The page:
Tomorrow we’ll post some comments on President Obama’s remarks at Xavier University on the fifth anniversary of Hurricane Katrina. But first, allow us to babble excitedly about the public-safety-and-disaster geek’s idea of a celebrity sighting:
After all the luminaries at the fab Rising Tide conference this weekend we didn’t think we could be any more dazzled, until yesterday at the New Orleans airport we bumped into FEMA administrator W. Craig Fugate and his wife on their way back to Washington following the president’s speech. Sweet serendipity. We talked for a few minutes, told him Levees Not War has hailed his appointment as FEMA administrator—a return to the good old days of experience + competence that FEMA knew during the 1990s—and asked if we can interview him sometime. You see, Mr. Fugate, Levees Not War has interviewed Ivor van Heerden and Mark Schleifstein and other experts on the environment, infrastructure, and public safety, and we’d sincerely love to hear what you have to say after more than a year on the job. Mr. Fugate (pron. FEW-gate) graciously agreed, and we’ll be following up soon. In the meantime, you can see Deborah Solomon’s interview with “The Storm Tracker” in the Aug. 29 New York Times Magazine. He was tickled to hear that we used a photo of him paddling in his kayak (below), his home away from home; this may be why he agreed to an interview. Before parting, we wished each other a boring hurricane season.
A FEMA Administrator Who Tweets
Fugate, a former fireman and paramedic, directed Florida’s Division of Emergency Management from 2001 until his appointment to FEMA in 2009. Until 2009, James Lee Witt, FEMA administrator under President Clinton, was the most well qualified and admired director in the agency’s otherwise troubled history since its founding in the Carter years. Witt had been the emergency director for the state of Arkansas, and praise for his nimble and proactive emergency preparedness and response was bipartisan and pretty well unanimous. Florida native Fugate’s familiarity with hurricanes, however, certainly surpasses that of his celebrated predecessor, and he has won praise for, among other things, his insistence that individuals and families do as much as possible to help themselves by stocking up with emergency supplies and working out a plan for evacuation and communications. See his tweets about preparedness and staying alert about oncoming tropical storms here at In Case of Emergency, Read Blog.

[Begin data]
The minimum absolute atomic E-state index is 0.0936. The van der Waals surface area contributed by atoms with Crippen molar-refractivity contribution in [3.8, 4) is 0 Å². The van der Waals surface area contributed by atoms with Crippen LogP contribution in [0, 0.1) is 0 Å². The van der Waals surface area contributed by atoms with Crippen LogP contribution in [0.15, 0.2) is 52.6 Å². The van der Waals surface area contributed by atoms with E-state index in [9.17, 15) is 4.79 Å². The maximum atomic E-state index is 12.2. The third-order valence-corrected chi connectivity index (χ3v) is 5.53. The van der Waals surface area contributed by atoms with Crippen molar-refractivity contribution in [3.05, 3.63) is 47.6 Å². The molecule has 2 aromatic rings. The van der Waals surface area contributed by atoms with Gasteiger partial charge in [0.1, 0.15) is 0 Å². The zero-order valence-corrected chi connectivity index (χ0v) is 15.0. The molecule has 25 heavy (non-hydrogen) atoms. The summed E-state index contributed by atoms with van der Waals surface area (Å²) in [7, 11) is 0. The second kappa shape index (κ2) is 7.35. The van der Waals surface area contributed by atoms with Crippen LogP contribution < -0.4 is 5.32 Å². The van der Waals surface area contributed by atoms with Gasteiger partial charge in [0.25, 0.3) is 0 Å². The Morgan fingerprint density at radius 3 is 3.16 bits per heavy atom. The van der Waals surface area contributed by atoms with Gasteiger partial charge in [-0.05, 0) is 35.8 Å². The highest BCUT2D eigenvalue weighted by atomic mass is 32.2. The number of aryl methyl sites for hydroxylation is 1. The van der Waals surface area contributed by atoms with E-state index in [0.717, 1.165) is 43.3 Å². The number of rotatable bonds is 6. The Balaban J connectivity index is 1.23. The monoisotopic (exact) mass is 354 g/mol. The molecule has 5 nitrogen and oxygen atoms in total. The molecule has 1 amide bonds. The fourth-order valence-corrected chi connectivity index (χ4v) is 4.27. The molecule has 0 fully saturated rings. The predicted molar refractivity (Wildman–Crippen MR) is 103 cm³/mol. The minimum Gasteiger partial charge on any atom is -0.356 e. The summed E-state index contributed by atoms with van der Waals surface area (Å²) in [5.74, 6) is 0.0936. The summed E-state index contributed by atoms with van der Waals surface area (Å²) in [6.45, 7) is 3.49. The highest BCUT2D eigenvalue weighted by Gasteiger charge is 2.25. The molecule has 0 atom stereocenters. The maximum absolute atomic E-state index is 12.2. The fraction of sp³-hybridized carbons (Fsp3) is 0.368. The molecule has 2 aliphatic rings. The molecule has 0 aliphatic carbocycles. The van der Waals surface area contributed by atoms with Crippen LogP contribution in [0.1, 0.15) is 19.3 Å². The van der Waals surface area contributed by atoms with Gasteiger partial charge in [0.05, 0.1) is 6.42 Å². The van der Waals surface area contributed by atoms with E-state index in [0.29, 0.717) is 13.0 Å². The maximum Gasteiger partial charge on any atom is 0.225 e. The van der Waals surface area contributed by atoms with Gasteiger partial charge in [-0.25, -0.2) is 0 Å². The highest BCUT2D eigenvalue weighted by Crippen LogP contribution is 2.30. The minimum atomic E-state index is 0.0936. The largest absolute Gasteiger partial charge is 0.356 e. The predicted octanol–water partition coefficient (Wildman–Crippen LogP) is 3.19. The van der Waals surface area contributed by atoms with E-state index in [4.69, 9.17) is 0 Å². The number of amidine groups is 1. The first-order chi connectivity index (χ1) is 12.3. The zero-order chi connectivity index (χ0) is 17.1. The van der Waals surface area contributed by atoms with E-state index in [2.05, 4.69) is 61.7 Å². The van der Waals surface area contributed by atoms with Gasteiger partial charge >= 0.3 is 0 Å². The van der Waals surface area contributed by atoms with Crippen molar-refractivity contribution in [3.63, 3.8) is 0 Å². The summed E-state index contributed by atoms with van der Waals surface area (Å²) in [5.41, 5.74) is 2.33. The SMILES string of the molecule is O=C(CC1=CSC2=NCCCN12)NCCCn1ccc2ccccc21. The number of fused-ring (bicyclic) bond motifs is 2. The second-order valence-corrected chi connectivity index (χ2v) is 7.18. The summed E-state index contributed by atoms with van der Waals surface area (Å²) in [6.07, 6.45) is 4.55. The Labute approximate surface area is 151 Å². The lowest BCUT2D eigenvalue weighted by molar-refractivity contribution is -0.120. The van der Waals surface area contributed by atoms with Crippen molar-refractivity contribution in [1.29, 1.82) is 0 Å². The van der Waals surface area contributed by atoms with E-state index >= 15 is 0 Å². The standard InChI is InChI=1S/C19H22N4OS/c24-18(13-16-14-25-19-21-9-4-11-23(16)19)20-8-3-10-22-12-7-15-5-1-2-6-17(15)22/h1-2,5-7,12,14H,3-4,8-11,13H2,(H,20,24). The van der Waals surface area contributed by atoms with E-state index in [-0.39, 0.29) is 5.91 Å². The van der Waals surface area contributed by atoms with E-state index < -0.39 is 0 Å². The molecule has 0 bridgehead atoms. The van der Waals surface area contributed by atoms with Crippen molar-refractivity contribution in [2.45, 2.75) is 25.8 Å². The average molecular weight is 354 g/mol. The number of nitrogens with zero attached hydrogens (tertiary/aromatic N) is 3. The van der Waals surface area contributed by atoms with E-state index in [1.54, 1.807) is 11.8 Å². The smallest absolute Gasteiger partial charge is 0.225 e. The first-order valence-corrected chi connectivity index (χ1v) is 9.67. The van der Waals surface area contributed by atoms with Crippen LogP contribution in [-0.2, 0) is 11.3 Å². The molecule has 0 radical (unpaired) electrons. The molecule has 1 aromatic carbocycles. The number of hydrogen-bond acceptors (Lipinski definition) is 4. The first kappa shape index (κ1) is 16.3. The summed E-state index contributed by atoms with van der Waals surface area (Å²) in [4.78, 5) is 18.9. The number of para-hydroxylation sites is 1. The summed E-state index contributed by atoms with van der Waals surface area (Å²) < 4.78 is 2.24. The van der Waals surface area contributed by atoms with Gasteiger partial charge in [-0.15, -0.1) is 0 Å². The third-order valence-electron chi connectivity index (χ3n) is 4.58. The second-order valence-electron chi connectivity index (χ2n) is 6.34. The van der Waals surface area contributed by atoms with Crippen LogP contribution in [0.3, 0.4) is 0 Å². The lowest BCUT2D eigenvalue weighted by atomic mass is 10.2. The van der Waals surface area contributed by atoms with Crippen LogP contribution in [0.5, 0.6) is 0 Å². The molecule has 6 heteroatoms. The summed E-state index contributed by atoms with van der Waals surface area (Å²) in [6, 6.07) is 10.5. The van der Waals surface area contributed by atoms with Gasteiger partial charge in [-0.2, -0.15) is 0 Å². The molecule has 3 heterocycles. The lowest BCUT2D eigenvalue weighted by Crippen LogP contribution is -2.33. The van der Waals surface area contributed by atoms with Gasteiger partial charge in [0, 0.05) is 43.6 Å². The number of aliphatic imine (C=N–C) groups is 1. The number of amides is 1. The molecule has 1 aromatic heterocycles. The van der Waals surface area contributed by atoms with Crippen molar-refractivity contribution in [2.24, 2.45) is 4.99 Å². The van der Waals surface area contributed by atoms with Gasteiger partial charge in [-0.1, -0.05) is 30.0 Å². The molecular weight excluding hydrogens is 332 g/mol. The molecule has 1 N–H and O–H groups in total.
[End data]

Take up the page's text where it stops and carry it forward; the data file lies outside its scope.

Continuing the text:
Never anticipating we’d bump into him in an airport, we wrote here in May 2009 after Fugate was confirmed:
Obama’s nomination of Fugate to head FEMA exemplifies a restoration of trust in government and illustrates the difference between Democratic and Republican views of how elected officials should function. It is because Obama has largely chosen very highly qualified individuals for the federal agencies that Americans are consistently reporting to pollsters a renewed confidence in the integrity of government and a sense that the nation is moving in the right direction.
Stay tuned for more Fugate and FEMA reporting. Till then, you can read previous Fugate posts and our interview with Chris Cooper and Robert Block, authors of Disaster: Hurricane Katrina and the Failure of Homeland Security, which explains in compelling detail why FEMA and public safety demand a competent, experienced administrator, and what happens when those qualities are lacking. (Cooper and Block were the keynote speakers at the first Rising Tide conference in August 2006.)
Interview with Christopher Cooper and Robert Block, authors of Disaster: Hurricane Katrina and the Failure of Homeland Security